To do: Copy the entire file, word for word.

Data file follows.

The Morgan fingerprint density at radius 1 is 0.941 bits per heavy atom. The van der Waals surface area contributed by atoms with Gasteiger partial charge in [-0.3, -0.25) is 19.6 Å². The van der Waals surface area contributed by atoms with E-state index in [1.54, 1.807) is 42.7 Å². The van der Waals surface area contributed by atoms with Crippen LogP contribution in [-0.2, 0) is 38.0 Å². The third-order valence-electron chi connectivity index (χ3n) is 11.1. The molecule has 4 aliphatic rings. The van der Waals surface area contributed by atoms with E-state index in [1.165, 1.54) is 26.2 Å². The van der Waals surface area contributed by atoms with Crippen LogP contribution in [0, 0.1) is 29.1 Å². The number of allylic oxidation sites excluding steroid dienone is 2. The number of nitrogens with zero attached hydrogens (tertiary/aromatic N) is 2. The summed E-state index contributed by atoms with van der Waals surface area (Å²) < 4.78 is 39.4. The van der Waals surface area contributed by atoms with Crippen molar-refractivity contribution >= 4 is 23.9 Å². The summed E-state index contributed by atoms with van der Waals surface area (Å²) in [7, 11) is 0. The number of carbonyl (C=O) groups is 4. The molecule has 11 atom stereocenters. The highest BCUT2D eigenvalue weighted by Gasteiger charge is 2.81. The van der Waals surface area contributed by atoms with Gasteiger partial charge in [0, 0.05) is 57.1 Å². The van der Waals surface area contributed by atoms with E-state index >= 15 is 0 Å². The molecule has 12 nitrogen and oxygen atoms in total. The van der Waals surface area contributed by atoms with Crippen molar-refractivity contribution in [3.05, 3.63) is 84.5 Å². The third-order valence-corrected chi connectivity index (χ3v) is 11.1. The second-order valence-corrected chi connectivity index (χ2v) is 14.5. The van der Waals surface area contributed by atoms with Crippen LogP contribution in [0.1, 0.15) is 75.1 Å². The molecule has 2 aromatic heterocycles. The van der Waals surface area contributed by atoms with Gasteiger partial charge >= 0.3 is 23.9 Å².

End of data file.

The Morgan fingerprint density at radius 1 is 0.941 bits per heavy atom. The van der Waals surface area contributed by atoms with Gasteiger partial charge in [-0.3, -0.25) is 19.6 Å². The van der Waals surface area contributed by atoms with E-state index in [1.54, 1.807) is 42.7 Å². The van der Waals surface area contributed by atoms with Crippen LogP contribution in [-0.2, 0) is 38.0 Å². The third-order valence-electron chi connectivity index (χ3n) is 11.1. The molecule has 4 aliphatic rings. The van der Waals surface area contributed by atoms with E-state index in [1.165, 1.54) is 26.2 Å². The van der Waals surface area contributed by atoms with Crippen LogP contribution in [0, 0.1) is 29.1 Å². The number of allylic oxidation sites excluding steroid dienone is 2. The number of nitrogens with zero attached hydrogens (tertiary/aromatic N) is 2. The summed E-state index contributed by atoms with van der Waals surface area (Å²) < 4.78 is 39.4. The van der Waals surface area contributed by atoms with Crippen molar-refractivity contribution >= 4 is 23.9 Å². The summed E-state index contributed by atoms with van der Waals surface area (Å²) in [7, 11) is 0. The number of carbonyl (C=O) groups is 4. The molecule has 11 atom stereocenters. The highest BCUT2D eigenvalue weighted by Gasteiger charge is 2.81. The van der Waals surface area contributed by atoms with Gasteiger partial charge in [0, 0.05) is 57.1 Å². The van der Waals surface area contributed by atoms with E-state index >= 15 is 0 Å². The molecule has 12 nitrogen and oxygen atoms in total. The van der Waals surface area contributed by atoms with Crippen molar-refractivity contribution in [3.05, 3.63) is 84.5 Å². The third-order valence-corrected chi connectivity index (χ3v) is 11.1. The second-order valence-corrected chi connectivity index (χ2v) is 14.5. The van der Waals surface area contributed by atoms with Crippen LogP contribution in [0.1, 0.15) is 75.1 Å². The molecule has 2 aromatic heterocycles. The van der Waals surface area contributed by atoms with Gasteiger partial charge >= 0.3 is 23.9 Å².